I was very impressed by Lego Batman 2*; a solid story and great game-play (not to mention humour) all played a part in reinforcing the idea that Traveller’s Tales makes some pretty amazing games. LEGO The Lord of the Rings is further proof of that, and combines a beloved story and movie franchise with the awesomeness that is LEGO, making what I feel to be the best game in the LEGO franchise so far – one game to rule them all, you might say.
The game is based on the Peter Jackson retelling of Tolkien’s story, complete with scenery, dialogue and music straight from the three films. The visuals are more spectacular than any other LEGO game in the series so far – right from the beginning of the game, the bar is set high: crisp, bright foreground block action in the Shire mixes very well with the majestic vistas of Middle Earth in the background. What makes this impressive is that the game is massive (far bigger than LEGO Batman 2, which was huge); don’t be surprised if some distant background element eventually becomes something that you experience up close and personal. It will also come as no shock that exploring the nooks and crannies of LEGO Middle Earth to find all of its secrets will take a very long time.
Gollum realized with horror that there was no toilet paper left in the Misty Mountains.
Tolkien’s original stories were quite different from normal fare; he had multiple plots, and told them separately, giving full attention to one group of characters at a time. Peter Jackson changed this up a bit by playing the divergent sections in smaller chunks, getting as close to having them happen in parallel (temporally – from a viewing perspective) as was comfortable (without robbing any single timeline). LEGO The Lord of the Rings sort of sits in the middle, allowing the player to continue following one particular group as long as possible by playing their related missions. This has interesting repercussions on cooperative game-play, enabling both players to end up in very different places thanks to split-screen play. Keep in mind, though, that certain events (such as accessing the map) will take up the whole screen; and once someone triggers a cut-scene, you will both end up back in the same playing area, regardless of how far apart you were from each other.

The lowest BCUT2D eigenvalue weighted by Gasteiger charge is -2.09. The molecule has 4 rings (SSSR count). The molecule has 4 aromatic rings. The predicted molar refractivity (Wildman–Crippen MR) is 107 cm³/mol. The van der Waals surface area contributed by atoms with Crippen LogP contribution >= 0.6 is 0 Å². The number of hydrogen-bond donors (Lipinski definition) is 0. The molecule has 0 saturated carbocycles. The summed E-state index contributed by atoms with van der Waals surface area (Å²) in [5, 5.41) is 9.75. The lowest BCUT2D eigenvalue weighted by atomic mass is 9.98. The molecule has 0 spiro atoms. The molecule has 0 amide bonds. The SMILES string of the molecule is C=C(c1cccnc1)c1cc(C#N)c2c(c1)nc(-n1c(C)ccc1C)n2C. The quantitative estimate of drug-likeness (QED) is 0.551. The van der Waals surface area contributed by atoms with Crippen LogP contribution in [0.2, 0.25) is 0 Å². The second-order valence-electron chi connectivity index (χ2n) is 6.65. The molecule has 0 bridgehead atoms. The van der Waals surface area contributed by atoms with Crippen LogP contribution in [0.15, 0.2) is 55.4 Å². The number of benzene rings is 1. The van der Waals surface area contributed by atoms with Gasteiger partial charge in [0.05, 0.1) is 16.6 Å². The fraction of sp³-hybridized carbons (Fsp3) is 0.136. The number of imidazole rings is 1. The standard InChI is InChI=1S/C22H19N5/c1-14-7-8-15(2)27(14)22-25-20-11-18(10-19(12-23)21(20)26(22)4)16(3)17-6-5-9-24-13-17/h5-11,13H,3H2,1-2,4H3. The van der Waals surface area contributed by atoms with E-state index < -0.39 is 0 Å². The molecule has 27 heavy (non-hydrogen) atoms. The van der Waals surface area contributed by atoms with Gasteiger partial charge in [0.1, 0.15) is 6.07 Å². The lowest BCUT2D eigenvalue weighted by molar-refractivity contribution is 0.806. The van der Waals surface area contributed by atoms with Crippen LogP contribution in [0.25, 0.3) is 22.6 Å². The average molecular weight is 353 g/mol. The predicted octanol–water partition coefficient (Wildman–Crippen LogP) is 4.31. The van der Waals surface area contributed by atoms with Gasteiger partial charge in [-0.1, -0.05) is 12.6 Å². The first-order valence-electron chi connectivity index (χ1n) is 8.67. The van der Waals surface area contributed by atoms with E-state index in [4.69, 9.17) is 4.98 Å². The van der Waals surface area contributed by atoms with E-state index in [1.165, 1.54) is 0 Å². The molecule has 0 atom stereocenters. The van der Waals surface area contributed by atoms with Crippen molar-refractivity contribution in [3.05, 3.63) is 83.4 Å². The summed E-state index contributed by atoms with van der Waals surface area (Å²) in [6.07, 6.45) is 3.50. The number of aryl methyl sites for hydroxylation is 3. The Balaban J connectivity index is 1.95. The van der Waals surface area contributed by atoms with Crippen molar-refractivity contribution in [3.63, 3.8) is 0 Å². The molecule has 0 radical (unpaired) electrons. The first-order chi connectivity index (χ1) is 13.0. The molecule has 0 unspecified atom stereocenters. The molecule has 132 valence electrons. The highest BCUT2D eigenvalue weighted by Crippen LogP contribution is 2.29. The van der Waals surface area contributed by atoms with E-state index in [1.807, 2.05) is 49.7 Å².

LEGO Batman 2 hurled the player into the action after the first cut-scene – complete with a mini-boss fight. LEGO The Lord of the Rings starts off with what is essentially a big boss fight; no time is wasted here in throwing the player into the action. This might be considered an odd design choice, and possibly off-putting to LEGO videogame neophytes. However, this choice to follow the movie almost to the letter immerses you in the action from the get-go, and is followed by a much calmer level to put things into perspective. Peter Jackson’s epic films had great pacing – why would the developer deviate from a great formula?
He’s trying to re-live his youth.
Like the other LEGO games, there are a number of ways to play this game. Aside from the main campaign, there is a free-play mode for each stage that is unlocked upon the completion of that particular level; you can use any character that has been unlocked, giving you access to more secrets in each area. Eventually, all of Middle Earth will be open to you, and you will be able to purchase characters that you have not been given during the course of the game.
Each character in the series has unique abilities that allows them to interact with various parts of each stage. Certain characters also gain abilities as you progress through the story, lending an RPG-like feel to the game. Some characters are gifted with multiple versions, which can make for some interesting co-op team-ups. Character inventories are managed by a simple interface that is pretty slick, enabling the player to manage items that the character owns; the player will also be able to pick up some objects and store them in the inventory.
There are quite a few objects to collect in the game – some of which become quite important in regards to story progression. Mithril*** bricks, for example, can be found in various places (or by finishing quests) and can be used to craft Mithril objects that may be required to access certain areas. Of course, just having the bricks is only half the battle. Hidden away in the different stages are the blueprints required to craft said items. Some of the items grant new powers to characters, so it is definitely worth checking out the Forge.
Gimli the interrogator: axing the important questions.
Graphics are bright and colourful – but there seems to be a certain something that I can’t quite put my finger on that makes it all seem much more realistic than the other LEGO games. I’m not sure if it’s the lighting or the animations – but there is definitely a factor that really makes this game stand out. The audio is taken right from the movies. Thanks to the fantastic sound work of the source material, all voice clips are spot-on. Sound effects are also appropriate, and Howard Shore’s score holds it all together, acting like a Samwise Gamgee to the game itself.
LEGO The Lord of the Rings is much more than just a solid videogame – it is an instant classic and a great companion to the Film Trilogy (or even the books). Great visuals and sound coupled with intelligently-designed game-play and a laundry list of unlockables all add up to make this a game that you can return to over and over again****. Traveller’s Tales didn’t try to fix what was never broken and built some nice shiny new bits to allow for more flexibility in the game. Finally, Local multi-player is a great way to share the fun! With Christmas fast approaching, this game should probably be on your list to give to someone that you know!